In the mid 1960s, Joseph Weizenbaum of the MIT Artificial Intelligence Laboratory created ELIZA, an early natural language processing computer program and the first chatbot therapist. While ELIZA did not change therapy forever, it was a major step forward and one of the first programs capable of taking the Turing Test. Researchers were surprised by the amount of people who attributed human-like feelings to the computer’s responses.
Fast-forward 50 years later, advancements in artificial intelligence and natural language processing enable chatbots to become useful in a number of scenarios. Interest in chatbots has increased by 500% in the past 10 years and the market size is expected reach $1.3 billion by 2025.
Chatbots are becoming commonplace in marketing, customer service, real estate, finance, and more. Healthcare is one of the top 5 industries where chatbots are expected to make an impact. This week, we explore why chatbots appeal to help healthcare providers run a more efficient operation.
Chatbots can interact with a large number of users instantly. Their scalability equips them to handle logistical problems with ease. For example, chatbots can make mundane tasks such as scheduling easier by asking basic questions to understand a user’s health issues, matching them with doctors based on available time slots, and integrating with both doctor and patient calendars to create an appointment.
At the onset of the pandemic, Intermountain Healthcare was receiving an overload of inquiries from people who were afraid they may have contracted Covid-19. In order to facilitate the inquiries, Intermountain added extra staff and a dedicated line to their call center, but it wasn’t enough. Ultimately, they turned to artificial intelligence in the form of Scout, a conversational chatbot made by Gyant, to facilitate a basic coronavirus screening which determined if patients were eligible to get tested at a time when the number of tests were limited.
Ultimately, Scout only had to ask very basic questions—but it handled the bevy of inquiries with ease. Chatbots have proved themselves to be particularly useful for understaffed healthcare providers. As they employ AI to learn from previous interactions, they will become more sophisticated which will enable them to take on more robust tasks.
Visiting a doctor can be challenging due to the considerable amount of time it takes to commute. Working people and those without access to reliable transport may prevent them from taking on the hassle of the trip. Chatbots and telehealth in general provide a straightforward solution to these issues, enabling patients to receive insight as to whether an in-person consultation will be necessary.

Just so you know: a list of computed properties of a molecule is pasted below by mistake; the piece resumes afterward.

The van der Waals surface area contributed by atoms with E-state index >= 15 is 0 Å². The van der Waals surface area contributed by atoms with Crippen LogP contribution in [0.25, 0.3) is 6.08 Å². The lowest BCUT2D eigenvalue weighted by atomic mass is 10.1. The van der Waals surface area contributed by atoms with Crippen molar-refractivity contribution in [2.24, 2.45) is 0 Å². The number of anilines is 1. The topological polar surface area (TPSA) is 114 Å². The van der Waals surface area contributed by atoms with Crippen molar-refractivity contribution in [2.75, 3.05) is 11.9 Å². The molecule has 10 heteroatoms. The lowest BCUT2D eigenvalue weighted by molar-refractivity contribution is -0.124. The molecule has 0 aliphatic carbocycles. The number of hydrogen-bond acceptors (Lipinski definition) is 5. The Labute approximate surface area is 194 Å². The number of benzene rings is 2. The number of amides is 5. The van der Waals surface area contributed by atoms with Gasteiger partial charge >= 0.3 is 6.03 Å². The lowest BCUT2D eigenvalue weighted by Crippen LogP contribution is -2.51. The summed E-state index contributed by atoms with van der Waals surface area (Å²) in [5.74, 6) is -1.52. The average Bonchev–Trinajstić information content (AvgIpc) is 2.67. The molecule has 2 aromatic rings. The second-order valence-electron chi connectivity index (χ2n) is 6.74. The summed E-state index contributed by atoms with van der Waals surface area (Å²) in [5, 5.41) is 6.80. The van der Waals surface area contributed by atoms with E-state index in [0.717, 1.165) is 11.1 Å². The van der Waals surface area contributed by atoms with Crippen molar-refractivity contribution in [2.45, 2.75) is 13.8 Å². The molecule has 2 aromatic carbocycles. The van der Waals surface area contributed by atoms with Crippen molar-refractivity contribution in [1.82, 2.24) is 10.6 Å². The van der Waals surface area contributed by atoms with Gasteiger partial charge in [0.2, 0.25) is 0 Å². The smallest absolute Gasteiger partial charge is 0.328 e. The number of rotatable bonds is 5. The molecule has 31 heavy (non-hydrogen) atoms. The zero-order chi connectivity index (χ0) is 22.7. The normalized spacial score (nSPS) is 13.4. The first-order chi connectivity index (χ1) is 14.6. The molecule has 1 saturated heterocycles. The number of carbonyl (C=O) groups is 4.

While chatbots cannot provide medical insight and prognoses, they are effective in collecting and encouraging an awareness of basic data, such as anxiety and weight changes. They can help effectively triage patients through preliminary stages using automated queries and store information which doctors can later reference with ease. Their ability to proliferate information and handle questions will only increase as natural language processing improves.
A PERSONALIZED APPROACH — TO AN EXTENT
Chatbot therapists have come a long way since ELIZA. Developments in NLP, machine learning, and more enable chatbots to deliver helpful, personalized responses to user messages. Chatbots like Woebot are trained to employ cognitive-behavioral therapy (CBT) to aid patients suffering from emotional distress by offering prompts and exercises for reflection. The anonymity of chatbots can help encourage patients to provide more candid answers unafraid of human judgment.
However, chatbots have yet to achieve one of the most important features a medical provider should have: empathy. Each individual is different, some may be scared away by formal talk and prefer casual conversation while for others, formality may be of the utmost importance. Given the delicacy of health matters, a lack of human sensitivity is a major flaw.
While chatbots can help manage a number of logistical tasks to make life easier for patients and providers, their application will be limited until they can gauge people’s tone and understand context. If recent advances in NLP and AI serve any indication, that time is soon to come.